The Employment Relations Authority has found that an employer’s investigation of serious misconduct allegations was defective, but that the behaviour of the employee was so bad no remedies would be awarded. 

The employee had got into an argument with his supervisor and had stormed off slamming the door of a work vehicle, shattering the window.  The employer suspended the employee after giving him an opportunity to comment on the suspension and then conducted a serious misconduct investigation. 

The ERA held that most of the process followed by the employer was satisfactory, except that it did not properly investigate allegations by the employee that he reacted as he did because of constant bullying by his supervisor.  The employer’s failure to adequately investigate the allegations of bullying meant that its decision to dismiss for serious misconduct was wrong.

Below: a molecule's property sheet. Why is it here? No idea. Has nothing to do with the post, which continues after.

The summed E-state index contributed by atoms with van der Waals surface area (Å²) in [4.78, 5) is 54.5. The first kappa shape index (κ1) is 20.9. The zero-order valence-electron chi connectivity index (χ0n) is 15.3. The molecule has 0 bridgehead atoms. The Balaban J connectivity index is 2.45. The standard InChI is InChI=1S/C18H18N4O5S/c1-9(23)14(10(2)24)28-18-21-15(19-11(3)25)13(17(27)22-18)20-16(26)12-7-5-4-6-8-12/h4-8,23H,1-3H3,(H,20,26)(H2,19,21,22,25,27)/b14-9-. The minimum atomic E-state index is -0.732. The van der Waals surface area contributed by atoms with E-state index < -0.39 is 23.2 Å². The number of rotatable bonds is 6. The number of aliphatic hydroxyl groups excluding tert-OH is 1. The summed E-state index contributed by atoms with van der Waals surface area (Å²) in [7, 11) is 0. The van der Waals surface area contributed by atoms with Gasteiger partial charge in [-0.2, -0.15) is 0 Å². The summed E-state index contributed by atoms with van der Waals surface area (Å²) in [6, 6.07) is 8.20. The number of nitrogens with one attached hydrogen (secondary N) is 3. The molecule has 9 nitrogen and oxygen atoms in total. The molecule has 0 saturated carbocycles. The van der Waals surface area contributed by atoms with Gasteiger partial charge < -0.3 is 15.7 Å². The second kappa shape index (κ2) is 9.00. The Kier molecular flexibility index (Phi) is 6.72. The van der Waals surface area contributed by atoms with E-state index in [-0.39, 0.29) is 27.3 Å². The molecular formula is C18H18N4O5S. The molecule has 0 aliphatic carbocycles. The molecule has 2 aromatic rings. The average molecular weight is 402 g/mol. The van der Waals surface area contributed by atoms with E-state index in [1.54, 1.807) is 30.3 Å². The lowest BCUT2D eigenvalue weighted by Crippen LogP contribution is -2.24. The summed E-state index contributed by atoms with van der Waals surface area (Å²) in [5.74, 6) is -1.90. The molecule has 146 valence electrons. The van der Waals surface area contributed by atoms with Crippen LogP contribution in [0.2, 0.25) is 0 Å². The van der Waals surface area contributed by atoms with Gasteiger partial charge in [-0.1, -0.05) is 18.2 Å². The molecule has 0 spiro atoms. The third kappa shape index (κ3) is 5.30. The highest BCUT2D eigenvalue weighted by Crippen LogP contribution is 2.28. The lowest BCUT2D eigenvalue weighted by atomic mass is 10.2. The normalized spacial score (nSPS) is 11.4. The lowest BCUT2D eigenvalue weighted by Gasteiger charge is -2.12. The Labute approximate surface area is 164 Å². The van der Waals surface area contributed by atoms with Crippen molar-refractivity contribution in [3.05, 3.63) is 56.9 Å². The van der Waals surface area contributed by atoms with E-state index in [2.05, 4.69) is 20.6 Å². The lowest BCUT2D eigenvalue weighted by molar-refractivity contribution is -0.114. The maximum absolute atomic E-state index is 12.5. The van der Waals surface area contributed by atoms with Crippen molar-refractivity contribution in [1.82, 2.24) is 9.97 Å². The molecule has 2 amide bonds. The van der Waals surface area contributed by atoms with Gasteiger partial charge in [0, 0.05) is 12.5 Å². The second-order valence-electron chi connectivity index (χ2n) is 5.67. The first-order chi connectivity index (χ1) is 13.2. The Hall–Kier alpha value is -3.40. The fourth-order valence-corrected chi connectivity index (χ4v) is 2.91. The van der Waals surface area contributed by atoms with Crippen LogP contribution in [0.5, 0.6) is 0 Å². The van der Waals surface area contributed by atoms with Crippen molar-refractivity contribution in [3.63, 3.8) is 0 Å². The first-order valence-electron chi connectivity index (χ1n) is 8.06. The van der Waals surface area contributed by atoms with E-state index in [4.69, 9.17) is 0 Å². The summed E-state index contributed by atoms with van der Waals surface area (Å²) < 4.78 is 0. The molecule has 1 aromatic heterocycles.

The ERA went on however, to find that it would not award any remedies to the employee because of his behaviour.  In relation to the events being investigated, he had covertly recorded a meeting with his employer which, although not illegal, was a breach of good faith.  He had also lied to his employer about breaking the vehicle window.  In relation to other incidents he had unwanted, inappropriate and offensive interactions with other employees, some of which were of a highly sexualised nature.  He had also made unnecessary, inappropriate and excessive use of his mobile phone at work, including taking pictures of other employees and sending them to those employees outside of the workplace.  That conduct meant that it was inappropriate for the ERA to award any damages for the unjustified dismissal.

Alan Knowsley
Employment Lawyer